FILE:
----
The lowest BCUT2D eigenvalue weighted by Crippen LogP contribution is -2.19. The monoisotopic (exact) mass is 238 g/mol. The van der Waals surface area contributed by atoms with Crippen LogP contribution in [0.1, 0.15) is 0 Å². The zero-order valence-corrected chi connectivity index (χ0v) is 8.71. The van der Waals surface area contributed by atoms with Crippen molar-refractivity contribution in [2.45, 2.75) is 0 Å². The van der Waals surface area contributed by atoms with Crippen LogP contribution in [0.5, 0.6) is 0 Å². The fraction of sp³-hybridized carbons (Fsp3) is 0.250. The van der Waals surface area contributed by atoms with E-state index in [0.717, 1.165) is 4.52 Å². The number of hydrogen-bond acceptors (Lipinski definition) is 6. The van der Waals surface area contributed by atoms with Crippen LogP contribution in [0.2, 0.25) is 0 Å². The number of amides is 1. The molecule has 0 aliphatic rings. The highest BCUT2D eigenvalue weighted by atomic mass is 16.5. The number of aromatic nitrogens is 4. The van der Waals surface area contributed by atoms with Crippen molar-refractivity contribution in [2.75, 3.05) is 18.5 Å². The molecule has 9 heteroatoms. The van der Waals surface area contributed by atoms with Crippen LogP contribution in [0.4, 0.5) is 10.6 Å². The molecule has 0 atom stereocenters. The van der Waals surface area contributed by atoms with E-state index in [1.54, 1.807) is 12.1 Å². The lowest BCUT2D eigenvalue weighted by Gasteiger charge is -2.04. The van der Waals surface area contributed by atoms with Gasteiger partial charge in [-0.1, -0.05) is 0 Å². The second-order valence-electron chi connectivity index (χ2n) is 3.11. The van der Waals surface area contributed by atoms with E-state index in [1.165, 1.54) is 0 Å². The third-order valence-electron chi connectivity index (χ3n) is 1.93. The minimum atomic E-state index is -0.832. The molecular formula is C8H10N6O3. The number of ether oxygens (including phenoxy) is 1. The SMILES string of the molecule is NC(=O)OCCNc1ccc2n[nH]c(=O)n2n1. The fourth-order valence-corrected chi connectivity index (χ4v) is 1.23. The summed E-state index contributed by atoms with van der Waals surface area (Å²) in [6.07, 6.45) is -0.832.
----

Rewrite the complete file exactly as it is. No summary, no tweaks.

The lowest BCUT2D eigenvalue weighted by Crippen LogP contribution is -2.19. The monoisotopic (exact) mass is 238 g/mol. The van der Waals surface area contributed by atoms with Crippen LogP contribution in [0.1, 0.15) is 0 Å². The zero-order valence-corrected chi connectivity index (χ0v) is 8.71. The van der Waals surface area contributed by atoms with Crippen molar-refractivity contribution in [2.45, 2.75) is 0 Å². The van der Waals surface area contributed by atoms with Crippen LogP contribution in [0.5, 0.6) is 0 Å². The fraction of sp³-hybridized carbons (Fsp3) is 0.250. The van der Waals surface area contributed by atoms with E-state index in [0.717, 1.165) is 4.52 Å². The number of hydrogen-bond acceptors (Lipinski definition) is 6. The van der Waals surface area contributed by atoms with Crippen LogP contribution in [0.2, 0.25) is 0 Å². The number of amides is 1. The molecule has 0 aliphatic rings. The highest BCUT2D eigenvalue weighted by atomic mass is 16.5. The number of aromatic nitrogens is 4. The van der Waals surface area contributed by atoms with Crippen molar-refractivity contribution in [2.75, 3.05) is 18.5 Å². The molecule has 9 heteroatoms. The van der Waals surface area contributed by atoms with Crippen LogP contribution in [0.4, 0.5) is 10.6 Å². The molecule has 0 atom stereocenters. The van der Waals surface area contributed by atoms with E-state index in [1.54, 1.807) is 12.1 Å². The lowest BCUT2D eigenvalue weighted by Gasteiger charge is -2.04. The van der Waals surface area contributed by atoms with Gasteiger partial charge in [-0.1, -0.05) is 0 Å². The second-order valence-electron chi connectivity index (χ2n) is 3.11. The van der Waals surface area contributed by atoms with E-state index in [1.165, 1.54) is 0 Å². The third-order valence-electron chi connectivity index (χ3n) is 1.93. The minimum atomic E-state index is -0.832. The molecular formula is C8H10N6O3. The number of ether oxygens (including phenoxy) is 1. The SMILES string of the molecule is NC(=O)OCCNc1ccc2n[nH]c(=O)n2n1. The fourth-order valence-corrected chi connectivity index (χ4v) is 1.23. The summed E-state index contributed by atoms with van der Waals surface area (Å²) in [6.07, 6.45) is -0.832.